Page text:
But we find that’s not the real beginning of the story. We backtrack eventually to find out how this prodigy went from concert halls to an ex-wrestler’s dive bar. And we meet Lena, the first bright ray of sunshine and an all-right dame who makes Eddie remember what it’s like to want to live.

Things don’t stay that way: this is bleak stuff with some great jazzy prose in between. The last line, “He saw his fingers caressing the keyboard” epitomises the alienation Goodis makes you feel. There is no hope. All you can do is just soldier on.


In some ways, the existentialism of Patricia Highsmith’s The Tremor of Forgery is even more disturbing. Howard Ingham goes to Tunisia to work with a director on a screenplay only to find out the director has committed suicide back in New York—in Ingham’s own apartment no less. He decides to hang around anyway and work on his book about an unrepentant con man, feeling superior to both the locals and to the other American resident, Francis J. Adams, the purveyor of All-American propaganda behind the Iron Curtain (it’s 1969) arranged by a private donor.

Without all his normal social interactions, Ingham goes to pieces. His moods swing, he loses interest in then fanatically loves his lukewarm girl friend. His writing goes great. His writing stops. He enjoys Tunisia. He hates it. In short he has no moral centre. And things get weirder. The director may have committed suicide because of Ingham’s gal. Adams is maybe CIA or something or maybe it’s all his imagination.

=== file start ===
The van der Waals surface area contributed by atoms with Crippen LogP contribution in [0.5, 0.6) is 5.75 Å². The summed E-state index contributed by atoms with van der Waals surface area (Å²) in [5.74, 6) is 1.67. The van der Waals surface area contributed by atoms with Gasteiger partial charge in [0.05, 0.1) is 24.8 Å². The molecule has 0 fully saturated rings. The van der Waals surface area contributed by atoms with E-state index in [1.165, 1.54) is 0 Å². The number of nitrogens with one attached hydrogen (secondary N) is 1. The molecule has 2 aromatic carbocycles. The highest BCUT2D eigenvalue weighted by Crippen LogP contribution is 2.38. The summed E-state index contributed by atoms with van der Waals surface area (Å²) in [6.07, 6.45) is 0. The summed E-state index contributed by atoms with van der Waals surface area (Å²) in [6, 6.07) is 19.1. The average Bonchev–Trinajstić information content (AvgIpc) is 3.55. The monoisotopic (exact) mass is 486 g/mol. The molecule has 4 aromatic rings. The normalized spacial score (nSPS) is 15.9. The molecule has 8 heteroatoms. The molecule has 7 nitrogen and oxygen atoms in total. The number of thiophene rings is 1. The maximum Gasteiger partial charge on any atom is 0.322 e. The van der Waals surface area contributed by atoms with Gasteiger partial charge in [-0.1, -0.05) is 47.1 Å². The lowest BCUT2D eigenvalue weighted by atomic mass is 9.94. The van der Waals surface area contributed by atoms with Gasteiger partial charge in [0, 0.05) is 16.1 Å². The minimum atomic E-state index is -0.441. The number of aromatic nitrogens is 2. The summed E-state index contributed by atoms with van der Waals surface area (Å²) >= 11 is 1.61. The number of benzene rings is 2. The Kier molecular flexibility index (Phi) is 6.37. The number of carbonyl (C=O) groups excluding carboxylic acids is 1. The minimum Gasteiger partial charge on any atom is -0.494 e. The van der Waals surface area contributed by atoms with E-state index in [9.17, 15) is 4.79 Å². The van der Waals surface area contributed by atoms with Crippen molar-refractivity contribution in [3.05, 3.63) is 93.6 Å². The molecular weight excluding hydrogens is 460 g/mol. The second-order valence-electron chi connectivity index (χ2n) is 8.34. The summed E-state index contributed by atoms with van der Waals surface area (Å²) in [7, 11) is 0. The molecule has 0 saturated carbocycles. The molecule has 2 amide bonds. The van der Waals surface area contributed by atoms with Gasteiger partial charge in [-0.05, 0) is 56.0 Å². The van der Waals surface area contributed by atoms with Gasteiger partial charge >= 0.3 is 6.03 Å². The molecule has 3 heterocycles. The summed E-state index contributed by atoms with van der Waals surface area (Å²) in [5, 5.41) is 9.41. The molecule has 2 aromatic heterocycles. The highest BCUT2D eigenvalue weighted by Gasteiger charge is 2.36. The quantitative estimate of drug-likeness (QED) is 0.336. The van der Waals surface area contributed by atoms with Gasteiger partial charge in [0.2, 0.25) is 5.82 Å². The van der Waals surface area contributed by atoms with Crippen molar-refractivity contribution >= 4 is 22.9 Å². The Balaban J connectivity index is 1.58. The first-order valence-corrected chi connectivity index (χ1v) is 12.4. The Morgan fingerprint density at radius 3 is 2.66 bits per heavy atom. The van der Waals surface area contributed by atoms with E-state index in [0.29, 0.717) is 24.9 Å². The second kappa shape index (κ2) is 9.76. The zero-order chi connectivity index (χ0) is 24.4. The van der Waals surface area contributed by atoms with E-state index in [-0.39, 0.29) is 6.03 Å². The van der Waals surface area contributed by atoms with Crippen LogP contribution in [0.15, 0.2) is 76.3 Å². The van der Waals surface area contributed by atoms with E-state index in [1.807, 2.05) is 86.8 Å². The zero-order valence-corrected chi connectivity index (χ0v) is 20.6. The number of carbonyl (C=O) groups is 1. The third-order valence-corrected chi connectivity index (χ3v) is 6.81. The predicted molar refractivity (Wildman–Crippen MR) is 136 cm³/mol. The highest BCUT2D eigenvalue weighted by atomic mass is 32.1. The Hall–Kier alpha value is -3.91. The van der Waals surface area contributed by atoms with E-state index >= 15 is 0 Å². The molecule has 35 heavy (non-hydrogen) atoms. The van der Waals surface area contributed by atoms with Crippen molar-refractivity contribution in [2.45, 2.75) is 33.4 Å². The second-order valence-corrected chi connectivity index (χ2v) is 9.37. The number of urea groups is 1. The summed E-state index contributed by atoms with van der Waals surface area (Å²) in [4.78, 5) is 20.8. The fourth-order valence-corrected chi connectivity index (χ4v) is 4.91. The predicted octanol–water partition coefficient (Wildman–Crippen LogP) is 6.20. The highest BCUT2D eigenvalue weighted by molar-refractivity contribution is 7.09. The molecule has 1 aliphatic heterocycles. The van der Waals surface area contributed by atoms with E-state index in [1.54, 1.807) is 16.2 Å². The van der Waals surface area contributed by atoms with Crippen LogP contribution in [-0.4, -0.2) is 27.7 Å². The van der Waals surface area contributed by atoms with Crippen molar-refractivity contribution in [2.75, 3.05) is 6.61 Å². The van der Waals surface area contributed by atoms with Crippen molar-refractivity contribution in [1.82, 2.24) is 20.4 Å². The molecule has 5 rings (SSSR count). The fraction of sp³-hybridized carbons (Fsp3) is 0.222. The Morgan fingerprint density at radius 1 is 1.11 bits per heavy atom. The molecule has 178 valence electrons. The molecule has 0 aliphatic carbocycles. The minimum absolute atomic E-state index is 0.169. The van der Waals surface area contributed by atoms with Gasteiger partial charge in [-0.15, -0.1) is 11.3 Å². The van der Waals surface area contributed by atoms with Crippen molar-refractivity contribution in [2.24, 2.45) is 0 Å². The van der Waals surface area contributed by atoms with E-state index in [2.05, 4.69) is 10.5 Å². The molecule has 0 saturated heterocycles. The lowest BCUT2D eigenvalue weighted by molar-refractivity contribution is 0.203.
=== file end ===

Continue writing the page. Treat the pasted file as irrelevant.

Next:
Maybe Ingham kills someone. But if he does, no one seems to care.

He travels. He moves out of the hotel. His girlfriend visits. He’s not going back. He’s going back. It gets to the point you don’t know what’s real. Ingham certainly doesn’t. How much of this is Highsmith’s own xenophobia, racism and misanthropy? It’s all subsumed in the noise. Even Ingham’s final words are obscured, “unheard in the shuffle of sandals, the din of transistors, the blare of the unintelligible flight announcements” and the possible and ever so apt murder weapon, “the typewriter in his hand weighed nothing at all now.” It’s all messed up. As Denise Mina warns in the introduction, “Her books will make you reckless.”

Think I might be up for a trip to Tunisia. It’s not like anything means anything, right?

K. A. Laityis an award-winning author, scholar, critic and arcane artist. Her books include How to Be Dull,White RabbitDream Book, A Cut-Throat BusinessLush Situation, Owl Stretching, Unquiet DreamsChastity Flame, and Pelzmantel. She has edited My Wandering UterusRespectable HorrorWeird Noir, Noir Carnival and Drag Noir, plus written many short stories, scholarly essays, songs, and more. Follow her on TwitterInstagram or Facebook.

She also writes crime as Graham Wynd and historical fiction as Kit Marlowe.